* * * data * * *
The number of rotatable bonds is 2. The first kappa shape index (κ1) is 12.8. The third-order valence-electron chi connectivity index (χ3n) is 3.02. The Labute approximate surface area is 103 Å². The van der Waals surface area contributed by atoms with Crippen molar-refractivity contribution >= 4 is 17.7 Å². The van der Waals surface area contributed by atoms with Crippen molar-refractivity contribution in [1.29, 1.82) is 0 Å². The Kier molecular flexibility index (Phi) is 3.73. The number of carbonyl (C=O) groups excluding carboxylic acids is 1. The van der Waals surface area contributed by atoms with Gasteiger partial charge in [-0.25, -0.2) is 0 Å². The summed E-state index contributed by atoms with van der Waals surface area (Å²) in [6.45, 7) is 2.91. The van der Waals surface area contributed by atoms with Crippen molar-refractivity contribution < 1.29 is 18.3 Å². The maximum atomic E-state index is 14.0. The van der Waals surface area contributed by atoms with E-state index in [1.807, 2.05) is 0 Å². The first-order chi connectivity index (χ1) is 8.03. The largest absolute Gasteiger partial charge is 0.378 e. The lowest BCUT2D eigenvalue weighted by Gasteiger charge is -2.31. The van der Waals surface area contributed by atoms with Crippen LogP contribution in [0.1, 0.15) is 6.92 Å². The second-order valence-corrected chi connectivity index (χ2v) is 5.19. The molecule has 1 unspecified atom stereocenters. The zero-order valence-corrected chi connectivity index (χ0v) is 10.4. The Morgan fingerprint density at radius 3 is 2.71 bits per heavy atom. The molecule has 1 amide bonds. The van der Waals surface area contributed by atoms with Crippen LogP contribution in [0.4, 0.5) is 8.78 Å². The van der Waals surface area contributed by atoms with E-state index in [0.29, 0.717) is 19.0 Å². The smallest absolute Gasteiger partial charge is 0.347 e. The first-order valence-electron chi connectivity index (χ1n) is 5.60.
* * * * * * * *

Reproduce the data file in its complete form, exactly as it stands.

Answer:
The number of rotatable bonds is 2. The first kappa shape index (κ1) is 12.8. The third-order valence-electron chi connectivity index (χ3n) is 3.02. The Labute approximate surface area is 103 Å². The van der Waals surface area contributed by atoms with Crippen molar-refractivity contribution >= 4 is 17.7 Å². The van der Waals surface area contributed by atoms with Crippen molar-refractivity contribution in [1.29, 1.82) is 0 Å². The Kier molecular flexibility index (Phi) is 3.73. The number of carbonyl (C=O) groups excluding carboxylic acids is 1. The van der Waals surface area contributed by atoms with Gasteiger partial charge in [-0.25, -0.2) is 0 Å². The summed E-state index contributed by atoms with van der Waals surface area (Å²) in [6.45, 7) is 2.91. The van der Waals surface area contributed by atoms with Crippen molar-refractivity contribution < 1.29 is 18.3 Å². The maximum atomic E-state index is 14.0. The van der Waals surface area contributed by atoms with E-state index in [1.807, 2.05) is 0 Å². The first-order chi connectivity index (χ1) is 8.03. The largest absolute Gasteiger partial charge is 0.378 e. The lowest BCUT2D eigenvalue weighted by Gasteiger charge is -2.31. The van der Waals surface area contributed by atoms with Crippen LogP contribution in [0.1, 0.15) is 6.92 Å². The second-order valence-corrected chi connectivity index (χ2v) is 5.19. The molecule has 1 unspecified atom stereocenters. The zero-order valence-corrected chi connectivity index (χ0v) is 10.4. The Morgan fingerprint density at radius 3 is 2.71 bits per heavy atom. The molecule has 1 amide bonds. The van der Waals surface area contributed by atoms with Crippen LogP contribution in [0.4, 0.5) is 8.78 Å². The van der Waals surface area contributed by atoms with E-state index in [0.29, 0.717) is 19.0 Å². The smallest absolute Gasteiger partial charge is 0.347 e. The first-order valence-electron chi connectivity index (χ1n) is 5.60.